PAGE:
KUWAIT, Sept 26 (KUNA) -- The Islamic banking sector in the Gulf Cooperation Council (GCC) member states grows by 20 percent a year representing 17 percent of the total assets of the banking industry in the region, a report said here on Sunday.
Kuwait ranked first among the GCC countries in terms of total assets while Saudi Arabia and the United Arab Emirates (UAE) have risen among the countries that promote Islamic finance products and services, according to the report issued by KFH Research Ltd - the Islamic investment research arm of Kuwait Finance House (KFH).
The Islamic banking industry accounted for 35 percent of the total banking assets of Kuwait and about 17 percent of the GCC banking system total assets as a whole. It is expected that this industry will to continue to grow at an annual average rate of 15 - 20 percent, should four main factors, including the regulatory framework, increase in the GDP and government development plans, continue to drive growth rates forward and add momentum represented in increased demand and further expansion of related areas of business.
The report pointed out that there are many opportunities still available for Islamic finance solutions in the region where real estate finance tops other areas of interest prevalent in the UAE and Saudi Arabia.
Over the years, the GCC's Islamic banking sector has witnessed remarkable growth in business and tremendous demand for its products and services. The share of Islamic banking sector continued to increase to account for around 16.
6 percent of the region's banking system's total assets as at end-March 2010. Saudi Arabia and the UAE emerged as the two largest markets for Islamic banking in the GCC, with total assets of full-fledged Islamic banks accounting for 27.4 percent and 27.0 percent, respectively, of the region's total Islamic banking assets.
The GCC's Islamic banking is currently at the heart of the Islamic banking industry, with some of the world's largest Islamic banks originating from the region. This includes Al Rajhi Bank in Saudi Arabia and Kuwait Finance House in Kuwait with total assets amounting to a staggering USD 46.0 billion and USD 40.
4 billion respectively, as at end-1Q 10.
In terms of the share of Islamic banking industry by country, Kuwait's Islamic banking sector accounted for 34.3 percent of the country's total banking assets, followed by Qatar (19.3percent), Saudi Arabia (15.9 percent), the UAE (14.0 percent), and Bahrain (10.9 percent).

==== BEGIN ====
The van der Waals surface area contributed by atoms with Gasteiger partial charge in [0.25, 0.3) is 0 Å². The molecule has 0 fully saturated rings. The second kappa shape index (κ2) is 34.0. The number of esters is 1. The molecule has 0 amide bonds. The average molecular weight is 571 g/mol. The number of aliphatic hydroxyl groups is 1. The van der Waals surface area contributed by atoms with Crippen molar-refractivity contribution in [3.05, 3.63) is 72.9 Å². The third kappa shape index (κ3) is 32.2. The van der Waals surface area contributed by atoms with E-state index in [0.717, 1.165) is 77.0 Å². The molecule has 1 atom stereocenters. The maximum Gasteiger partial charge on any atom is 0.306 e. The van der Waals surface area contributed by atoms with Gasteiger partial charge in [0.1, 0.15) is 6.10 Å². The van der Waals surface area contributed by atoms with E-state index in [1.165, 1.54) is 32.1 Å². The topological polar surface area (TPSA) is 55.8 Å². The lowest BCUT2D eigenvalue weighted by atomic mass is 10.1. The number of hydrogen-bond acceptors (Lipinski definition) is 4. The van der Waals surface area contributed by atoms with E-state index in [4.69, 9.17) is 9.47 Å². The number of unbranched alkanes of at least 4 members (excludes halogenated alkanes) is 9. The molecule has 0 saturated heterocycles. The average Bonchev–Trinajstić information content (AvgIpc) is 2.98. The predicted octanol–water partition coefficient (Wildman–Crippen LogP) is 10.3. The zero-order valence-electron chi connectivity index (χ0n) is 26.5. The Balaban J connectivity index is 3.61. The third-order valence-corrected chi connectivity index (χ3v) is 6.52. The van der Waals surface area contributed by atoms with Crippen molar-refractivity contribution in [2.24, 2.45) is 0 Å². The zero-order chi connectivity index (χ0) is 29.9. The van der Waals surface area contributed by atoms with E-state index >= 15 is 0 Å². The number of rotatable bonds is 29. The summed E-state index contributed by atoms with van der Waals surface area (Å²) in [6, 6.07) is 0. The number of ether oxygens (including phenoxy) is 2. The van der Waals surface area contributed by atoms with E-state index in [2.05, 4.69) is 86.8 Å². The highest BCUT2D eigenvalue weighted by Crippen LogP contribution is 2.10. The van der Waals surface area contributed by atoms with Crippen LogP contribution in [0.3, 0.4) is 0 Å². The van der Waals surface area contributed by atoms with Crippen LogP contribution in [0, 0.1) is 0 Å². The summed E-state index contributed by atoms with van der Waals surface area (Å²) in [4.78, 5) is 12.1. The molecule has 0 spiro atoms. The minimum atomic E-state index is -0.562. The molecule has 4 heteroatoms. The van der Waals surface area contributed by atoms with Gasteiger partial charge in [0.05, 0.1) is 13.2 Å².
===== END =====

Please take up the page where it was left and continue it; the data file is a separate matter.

The Banker Top 500 Islamic Institutions reported that the GCC's Islamic banks' total assets contributed over USD 350 billion or 43.0 percent of total global Islamic banking assets in 2009, and this is expected to trend higher on the back of increased demand for Islamic banking products and services in the region. To meet the growing needs of Sharia-compliant financing in the region, most conventional banks have either opened a new subsidiary or introduced an Islamic window within the existing infrastructure. A few banks have also converted themselves into Islamic banks such as Dubai Bank in the UAE and Saudi Bank in Bahrain. In 2009, the Central Bank of Kuwait gave the green light for the Bank of Kuwait and the Middle East to fully convert into an Islamic bank.
In terms of financing, opportunities for Islamic banks in the GCC include residential mortgages, underpinned by a high level of demand for home mortgages within the local market. In the UAE, around 70 percent of investors require a mortgage to finance their property purchase. Elsewhere in Saudi Arabia, the passing of a new mortgage law is expected to encourage commercial bank mortgage lending. Several banks have already started to offer Sharia-compliant home financing with tenures extending up to 25 years.
In general, the Islamic banking industry in the GCC is expected to remain strong moving forward, growing by 15 -20 percent year-on-year in 2010, underpinned by the following factors: Robust supervisory and regulatory framework, and stable banking system with comparatively strong funding and capital positions, The region's high GDP (PPP) per capita at USD 27,937, coupled with its young population (30 percent of the population falls under 15 years and 66.7 percent of the population is between 15-64 years of age) which will help prod consumer spending and investment, thus increasing demand for Islamic financial products and services, And the governments' various development plans to diversify their respective economy, according to the report.
This will create growth opportunities for Islamic banks to further expand their project financing portfolios. The existence of financial centers in Bahrain, Qatar and the UAE, as well as a number of Islamic finance organizations such as the Accounting and Auditing Organization for Islamic Financial Institutions, Liquidity Management Centre, and the International Islamic Financial Market will continue to attract new players to the region and further propel the Islamic banking industry to greater heights. (end) fnk.tb.gb KUNA 261819 Sep 10NNNN